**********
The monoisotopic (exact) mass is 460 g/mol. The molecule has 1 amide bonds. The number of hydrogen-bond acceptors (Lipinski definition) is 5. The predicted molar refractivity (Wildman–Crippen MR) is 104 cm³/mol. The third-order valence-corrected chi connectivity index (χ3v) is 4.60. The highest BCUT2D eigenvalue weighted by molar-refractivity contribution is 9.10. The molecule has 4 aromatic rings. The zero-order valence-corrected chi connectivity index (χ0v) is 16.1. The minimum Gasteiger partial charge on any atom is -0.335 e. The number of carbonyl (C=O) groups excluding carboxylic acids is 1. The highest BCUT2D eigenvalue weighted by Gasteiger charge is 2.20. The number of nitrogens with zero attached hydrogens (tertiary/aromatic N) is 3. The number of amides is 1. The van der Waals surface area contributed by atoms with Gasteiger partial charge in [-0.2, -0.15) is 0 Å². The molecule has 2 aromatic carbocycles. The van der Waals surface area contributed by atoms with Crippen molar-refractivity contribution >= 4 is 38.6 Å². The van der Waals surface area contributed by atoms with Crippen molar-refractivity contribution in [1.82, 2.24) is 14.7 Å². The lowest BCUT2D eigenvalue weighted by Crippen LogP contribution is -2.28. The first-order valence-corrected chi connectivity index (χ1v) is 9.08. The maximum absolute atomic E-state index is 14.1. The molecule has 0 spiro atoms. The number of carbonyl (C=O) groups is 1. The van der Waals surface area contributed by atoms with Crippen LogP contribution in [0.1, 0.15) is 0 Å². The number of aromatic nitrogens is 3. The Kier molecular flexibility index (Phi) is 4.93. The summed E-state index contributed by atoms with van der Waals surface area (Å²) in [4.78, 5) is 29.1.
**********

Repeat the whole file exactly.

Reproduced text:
The monoisotopic (exact) mass is 460 g/mol. The molecule has 1 amide bonds. The number of hydrogen-bond acceptors (Lipinski definition) is 5. The predicted molar refractivity (Wildman–Crippen MR) is 104 cm³/mol. The third-order valence-corrected chi connectivity index (χ3v) is 4.60. The highest BCUT2D eigenvalue weighted by molar-refractivity contribution is 9.10. The molecule has 4 aromatic rings. The zero-order valence-corrected chi connectivity index (χ0v) is 16.1. The minimum Gasteiger partial charge on any atom is -0.335 e. The number of carbonyl (C=O) groups excluding carboxylic acids is 1. The highest BCUT2D eigenvalue weighted by Gasteiger charge is 2.20. The number of nitrogens with zero attached hydrogens (tertiary/aromatic N) is 3. The number of amides is 1. The van der Waals surface area contributed by atoms with Gasteiger partial charge in [-0.2, -0.15) is 0 Å². The molecule has 2 aromatic carbocycles. The van der Waals surface area contributed by atoms with Crippen molar-refractivity contribution >= 4 is 38.6 Å². The van der Waals surface area contributed by atoms with Crippen molar-refractivity contribution in [1.82, 2.24) is 14.7 Å². The lowest BCUT2D eigenvalue weighted by Crippen LogP contribution is -2.28. The first-order valence-corrected chi connectivity index (χ1v) is 9.08. The maximum absolute atomic E-state index is 14.1. The molecule has 0 spiro atoms. The number of carbonyl (C=O) groups is 1. The van der Waals surface area contributed by atoms with Crippen LogP contribution in [0.1, 0.15) is 0 Å². The number of aromatic nitrogens is 3. The Kier molecular flexibility index (Phi) is 4.93. The summed E-state index contributed by atoms with van der Waals surface area (Å²) in [4.78, 5) is 29.1.